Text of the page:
- Develop skills of noticing (seeing, hearing, and feeling) to learn about the manatee from a photo, from informational text, and from audio
- Make connections between what they notice and prior knowledge
- Ask their own questions
- Computer and projector or laptops and iPads for group instruction
Note: Depending on the technology capabilities in your classroom, students can work individually, in pairs, or in small groups (on a laptop or iPad), or as a large group with an image projected at the front of the room.
- Access to the National Geographic website photograph of a manatee
- Student writing notebooks
- Whiteboard or chart paper
- Markers for whiteboard or chart paper
Warm Up Whip Around: Go around the room asking your students what associations they have to the word "manatee."
Step 1: Tell your students they will be studying an excerpt from the poem "Manatee/Humanity" by Anne Waldman, in both performance and written form, as a prelude to writing and performing their own poems.
Step 2: Go to the National Geographic website photograph of a manatee.
Step 3: Ask your students to look at the photograph carefully and write down what they notice about the manatee. What do they see? Can they make any connections to other things they have seen or about which they have read? What questions do they have?
Step 4: Ask students to read the short description of manatees that is under the photograph. As they read, they should jot down important words that jump out at them, connections they have to prior knowledge, answers to some of their questions, and new questions that occur to them.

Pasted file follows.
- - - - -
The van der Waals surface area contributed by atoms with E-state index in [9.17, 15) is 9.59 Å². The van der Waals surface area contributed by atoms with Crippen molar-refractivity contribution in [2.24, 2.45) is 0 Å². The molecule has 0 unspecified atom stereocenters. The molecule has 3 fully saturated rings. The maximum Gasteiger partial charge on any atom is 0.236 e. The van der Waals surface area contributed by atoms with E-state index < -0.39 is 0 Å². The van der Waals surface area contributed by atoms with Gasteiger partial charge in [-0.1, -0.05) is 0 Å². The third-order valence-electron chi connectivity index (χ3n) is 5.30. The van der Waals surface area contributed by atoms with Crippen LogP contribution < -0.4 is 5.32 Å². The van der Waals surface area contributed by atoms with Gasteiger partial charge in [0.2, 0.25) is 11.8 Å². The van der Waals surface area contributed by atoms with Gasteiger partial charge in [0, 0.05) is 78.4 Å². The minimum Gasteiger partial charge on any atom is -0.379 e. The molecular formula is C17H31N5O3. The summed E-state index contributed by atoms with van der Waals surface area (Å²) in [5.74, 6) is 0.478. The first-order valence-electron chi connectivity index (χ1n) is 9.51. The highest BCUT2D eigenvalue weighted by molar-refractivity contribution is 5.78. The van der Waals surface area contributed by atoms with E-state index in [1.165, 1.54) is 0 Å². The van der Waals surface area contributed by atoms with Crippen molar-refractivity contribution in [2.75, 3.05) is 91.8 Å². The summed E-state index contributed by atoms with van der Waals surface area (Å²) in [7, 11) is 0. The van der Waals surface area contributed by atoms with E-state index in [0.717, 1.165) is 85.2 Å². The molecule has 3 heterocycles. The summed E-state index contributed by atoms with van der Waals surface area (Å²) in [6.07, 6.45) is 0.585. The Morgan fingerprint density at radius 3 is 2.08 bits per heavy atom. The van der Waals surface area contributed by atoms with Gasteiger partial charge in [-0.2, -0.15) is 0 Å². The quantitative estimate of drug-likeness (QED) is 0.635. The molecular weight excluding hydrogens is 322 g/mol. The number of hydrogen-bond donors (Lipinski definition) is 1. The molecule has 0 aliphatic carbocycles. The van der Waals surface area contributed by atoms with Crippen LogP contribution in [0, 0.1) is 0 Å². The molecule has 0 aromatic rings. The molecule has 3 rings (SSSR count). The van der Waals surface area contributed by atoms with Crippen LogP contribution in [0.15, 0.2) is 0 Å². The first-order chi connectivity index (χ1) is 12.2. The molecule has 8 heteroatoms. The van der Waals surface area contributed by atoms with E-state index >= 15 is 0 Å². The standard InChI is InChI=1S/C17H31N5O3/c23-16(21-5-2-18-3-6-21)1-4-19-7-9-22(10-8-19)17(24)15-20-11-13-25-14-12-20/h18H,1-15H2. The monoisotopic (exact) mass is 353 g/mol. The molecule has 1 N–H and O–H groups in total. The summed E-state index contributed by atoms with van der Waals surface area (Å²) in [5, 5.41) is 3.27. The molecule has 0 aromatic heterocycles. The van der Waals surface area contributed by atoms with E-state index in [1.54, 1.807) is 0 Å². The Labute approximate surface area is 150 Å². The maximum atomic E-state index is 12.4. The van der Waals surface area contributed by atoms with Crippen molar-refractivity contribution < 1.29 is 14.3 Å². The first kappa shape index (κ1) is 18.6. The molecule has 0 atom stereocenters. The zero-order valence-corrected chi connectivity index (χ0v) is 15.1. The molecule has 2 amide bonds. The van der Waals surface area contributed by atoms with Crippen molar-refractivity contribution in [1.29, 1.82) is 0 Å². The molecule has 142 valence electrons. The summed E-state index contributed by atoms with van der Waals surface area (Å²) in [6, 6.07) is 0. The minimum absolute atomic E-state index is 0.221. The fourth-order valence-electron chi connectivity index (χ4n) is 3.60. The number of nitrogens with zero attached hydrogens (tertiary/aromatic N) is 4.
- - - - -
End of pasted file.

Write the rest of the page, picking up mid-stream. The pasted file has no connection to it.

Step 5: Now ask your students to listen to the audio of the manatee on the page. The should jot down a description of what they hear. What connections can they make to these sounds? What new questions do they have?
Step 6: Conduct a large group discussion: What are their responses to what they have seen, read, and heard? What do they think/feel about the manatee now that they know these details?
Ask your students to keep a running list on the front board in your room of the words they have read and heard that they do not understand. You can either conduct a separate vocabulary lesson on these words where students try to figure out their meaning from context and connections, or go over vocabulary as you progress through the other activities.
- Did students engage with the photograph?
- Did students participate in group and class discussions?
Common Core State Standards/College and Career Anchor Standards
- Reading: Key Ideas and Details, 2; Craft and Structure, 4; Integration of Knowledge and Ideas, 7, 9
- Writing: Text Types and Purposes, 3; Production and Distribution of Writing, 5, 6
- Speaking and Listening: Comprehension and Collaboration, 1, 2
- Language: Vocabulary Acquisition and Use, 4, 5
- Interdisciplinary Connections: Science (Ecology, Environmental Issues)
Studying Other Poet Videos
You can adapt the above activities to viewing and reading any of the other poems in the Poet-to-Poet collection. Of course, you will have to change the poem-specific activities, such as the preparation photo, but the viewing and reading activities can be easily adapted.
Poets and Their Poems:
Juan Felipe Herrera, "Five Directions to My House"
Edward Hirsch, "Fast Break"
Jane Hirshfield, "My Skeleton"
Naomi Shihab Nye, "A Valentine for Ernest Mann"
Ron Padgett, "Nothing in that Drawer"
Arthur Sze, "The Owl"
Arthur Sze, "Here"